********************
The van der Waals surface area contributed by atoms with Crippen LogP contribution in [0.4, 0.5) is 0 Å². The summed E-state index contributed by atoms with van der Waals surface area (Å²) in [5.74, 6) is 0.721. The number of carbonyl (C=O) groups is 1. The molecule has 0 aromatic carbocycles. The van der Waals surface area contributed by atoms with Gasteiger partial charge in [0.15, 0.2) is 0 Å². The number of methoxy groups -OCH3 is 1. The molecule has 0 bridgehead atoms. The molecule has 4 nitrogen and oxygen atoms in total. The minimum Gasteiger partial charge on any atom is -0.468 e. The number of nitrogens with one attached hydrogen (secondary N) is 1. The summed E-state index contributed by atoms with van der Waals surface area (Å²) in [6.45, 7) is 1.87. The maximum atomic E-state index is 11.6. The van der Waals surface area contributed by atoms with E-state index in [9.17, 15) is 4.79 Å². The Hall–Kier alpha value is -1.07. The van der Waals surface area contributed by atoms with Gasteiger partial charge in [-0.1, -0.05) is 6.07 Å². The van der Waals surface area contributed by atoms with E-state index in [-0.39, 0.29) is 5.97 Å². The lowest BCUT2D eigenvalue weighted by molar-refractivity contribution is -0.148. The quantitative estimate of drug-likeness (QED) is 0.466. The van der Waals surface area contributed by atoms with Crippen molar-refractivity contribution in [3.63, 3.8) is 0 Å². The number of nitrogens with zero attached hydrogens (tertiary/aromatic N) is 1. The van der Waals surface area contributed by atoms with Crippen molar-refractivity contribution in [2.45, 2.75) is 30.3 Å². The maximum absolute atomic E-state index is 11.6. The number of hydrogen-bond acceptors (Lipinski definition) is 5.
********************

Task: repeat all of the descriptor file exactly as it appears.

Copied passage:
The van der Waals surface area contributed by atoms with Crippen LogP contribution in [0.4, 0.5) is 0 Å². The summed E-state index contributed by atoms with van der Waals surface area (Å²) in [5.74, 6) is 0.721. The number of carbonyl (C=O) groups is 1. The molecule has 0 aromatic carbocycles. The van der Waals surface area contributed by atoms with Gasteiger partial charge in [0.15, 0.2) is 0 Å². The number of methoxy groups -OCH3 is 1. The molecule has 0 bridgehead atoms. The molecule has 4 nitrogen and oxygen atoms in total. The minimum Gasteiger partial charge on any atom is -0.468 e. The number of nitrogens with one attached hydrogen (secondary N) is 1. The summed E-state index contributed by atoms with van der Waals surface area (Å²) in [6.45, 7) is 1.87. The maximum atomic E-state index is 11.6. The van der Waals surface area contributed by atoms with E-state index in [9.17, 15) is 4.79 Å². The Hall–Kier alpha value is -1.07. The van der Waals surface area contributed by atoms with Gasteiger partial charge in [-0.1, -0.05) is 6.07 Å². The van der Waals surface area contributed by atoms with E-state index in [-0.39, 0.29) is 5.97 Å². The lowest BCUT2D eigenvalue weighted by molar-refractivity contribution is -0.148. The quantitative estimate of drug-likeness (QED) is 0.466. The van der Waals surface area contributed by atoms with Crippen molar-refractivity contribution in [3.63, 3.8) is 0 Å². The number of nitrogens with zero attached hydrogens (tertiary/aromatic N) is 1. The van der Waals surface area contributed by atoms with Crippen molar-refractivity contribution in [2.45, 2.75) is 30.3 Å². The maximum absolute atomic E-state index is 11.6. The number of hydrogen-bond acceptors (Lipinski definition) is 5.